The job market is strong.  We have monthly new jobs running at a 12-month average of 218k.  That’s well above pre-financial crisis average monthly job growth. The unemployment number at 3.6% is the lowest since 1969.

Most importantly:  Wage growth has been on the move for the past 18 months, now sustaining above 3%.  And Q1 productivity came in at 3.6%, the hottest productivity reading in almost a decade.  The economy can grow by expanding the size of the workforce or the productivity of the workforce.  We’re finally getting solid productivity growth.

 

By Bryan Rich

May 16, 5:00 pm EST

There’s a lot of chatter about China offloading of U.S. Treasuries.

China is the largest foreign holder of Treasuries, with a stake of $1.1 trillion.  And the latest report from the U.S. Treasury showed China, as Reuters puts it, selling “the most U.S. Treasuries in nearly two-and-a-half years.”  Sounds scary.

The dark scenario of China dumping our treasuries is not a new one.  It has been talked about for a long time as existential threat.  Surely, an increase in tariffs and a tough negotiating position from the U.S. would set this into motion. Right?

Let’s take a closer look at this threat. 

 

Above is a snapshot of the recent TICs report.  You can see that China has sold over the past twelve months, $67 billion worth of Treasuries.  You can also see that any sign of “systematic selling” was short-lived (five months) last year.  It came to a halt when the sell-off in global stocks elevated the risks to global stability (i.e. when risk rises, they and everyone wants to own Treasuries — the safest parking spot for global capital).

You can also see that, over the past twelve months, the other biggest holder of U.S. Treasuries, Japan, was a net buyer (of $34 billion) – as was most of the rest of the world (to the tune of $250 billion).

The take away:  Even if China were to “dump” Treasuries there are plenty of buyers.  Don’t forget, the Bank of Japan is printing yen to buy assets (domestic and global). They could buy unlimited Treasuries.  The Fed can buy more Treasuries (they already own $2 trillion worth).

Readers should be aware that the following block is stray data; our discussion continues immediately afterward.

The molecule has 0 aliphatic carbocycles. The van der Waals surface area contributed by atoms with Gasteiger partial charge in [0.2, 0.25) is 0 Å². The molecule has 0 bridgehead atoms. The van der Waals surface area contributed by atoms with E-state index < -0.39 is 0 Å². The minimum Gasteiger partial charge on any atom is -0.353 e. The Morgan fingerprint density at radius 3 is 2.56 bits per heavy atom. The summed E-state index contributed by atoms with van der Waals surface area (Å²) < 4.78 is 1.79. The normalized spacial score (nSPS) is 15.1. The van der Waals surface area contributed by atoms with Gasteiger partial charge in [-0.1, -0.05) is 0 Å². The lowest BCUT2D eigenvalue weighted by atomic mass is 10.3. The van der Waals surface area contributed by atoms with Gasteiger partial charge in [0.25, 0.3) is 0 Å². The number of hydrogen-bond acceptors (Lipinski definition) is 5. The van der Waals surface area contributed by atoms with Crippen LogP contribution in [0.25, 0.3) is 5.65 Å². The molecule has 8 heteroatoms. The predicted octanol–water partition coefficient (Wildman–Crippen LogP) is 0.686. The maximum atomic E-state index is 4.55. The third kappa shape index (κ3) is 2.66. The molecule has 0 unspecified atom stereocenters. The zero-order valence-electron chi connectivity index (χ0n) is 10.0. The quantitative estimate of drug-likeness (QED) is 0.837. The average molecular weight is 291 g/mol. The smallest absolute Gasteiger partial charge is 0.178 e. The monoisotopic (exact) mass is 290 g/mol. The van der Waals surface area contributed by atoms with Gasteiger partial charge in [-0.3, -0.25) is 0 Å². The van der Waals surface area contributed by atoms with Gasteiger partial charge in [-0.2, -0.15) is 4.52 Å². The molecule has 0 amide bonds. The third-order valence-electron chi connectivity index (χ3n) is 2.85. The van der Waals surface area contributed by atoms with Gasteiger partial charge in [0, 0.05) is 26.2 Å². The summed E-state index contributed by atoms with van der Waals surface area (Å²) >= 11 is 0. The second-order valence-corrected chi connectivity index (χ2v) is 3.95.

As we’ve discussed, China’s tool to fight tariffs isn’t the U.S. Treasury market, it’s their currency.  And devaluing the yuan increases the value of their dollar-based Treasury holdings (in yuan terms).  But any big one-off devaluation of the yuan would likely get China’s other global trading partners more visibly into the fight.

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By Bryan Rich

May 14, 5:00 pm EST

Yesterday we looked at the big technical support level for the Dow — the 200-day moving average.

That level held beautifully, and stocks bounced aggressively today.

Here’s a look at that chart now ….

 

With stocks bouncing after a quick 5% correction, we also have a big technical area of support holding in the interest rate market.  As you can see in this next chart, the 10-year yield is holding this big trendline into 2.40%.

So, we have a stronger dollar today, strong commodities prices, higher global stocks and higher rates.  What’s different today, relative to yesterday?  Nothing.

We have a market underpinned by better than expected economic data and earnings. And (different than December) we have a Fed that is in a relatively accommodative stand, promising to do nothing to disrupt the trajectory of the economy and stock market.  That makes stocks a buy on dips.

By Bryan Rich

May 13, 5:00 pm EST

As we discussed last week, the Chinese government will use the yuan to counterpunch tariffs.

They’ve now weakened the yuan by 3% since last month.

If China were to move the currency back to it’s pre-managed float levels (i.e. the peg, which stood at 8.27 against the dollar from the late 90s through 2005), that would be about a 20% devaluation in the yuan (to offset a 25% tariff).

.

 

That’s unlikely.  It would set off a response from more of the trading partner universe (which has been quiet, and happy to let the U.S. do the fighting for them).  Will the Chinese government move it back above 7 (maybe mid 7s) yuan to the dollar? Likely.

And with that dynamic at work, and an outlook of a worsening economy, the Chinese people will use any means possible to get money out of China.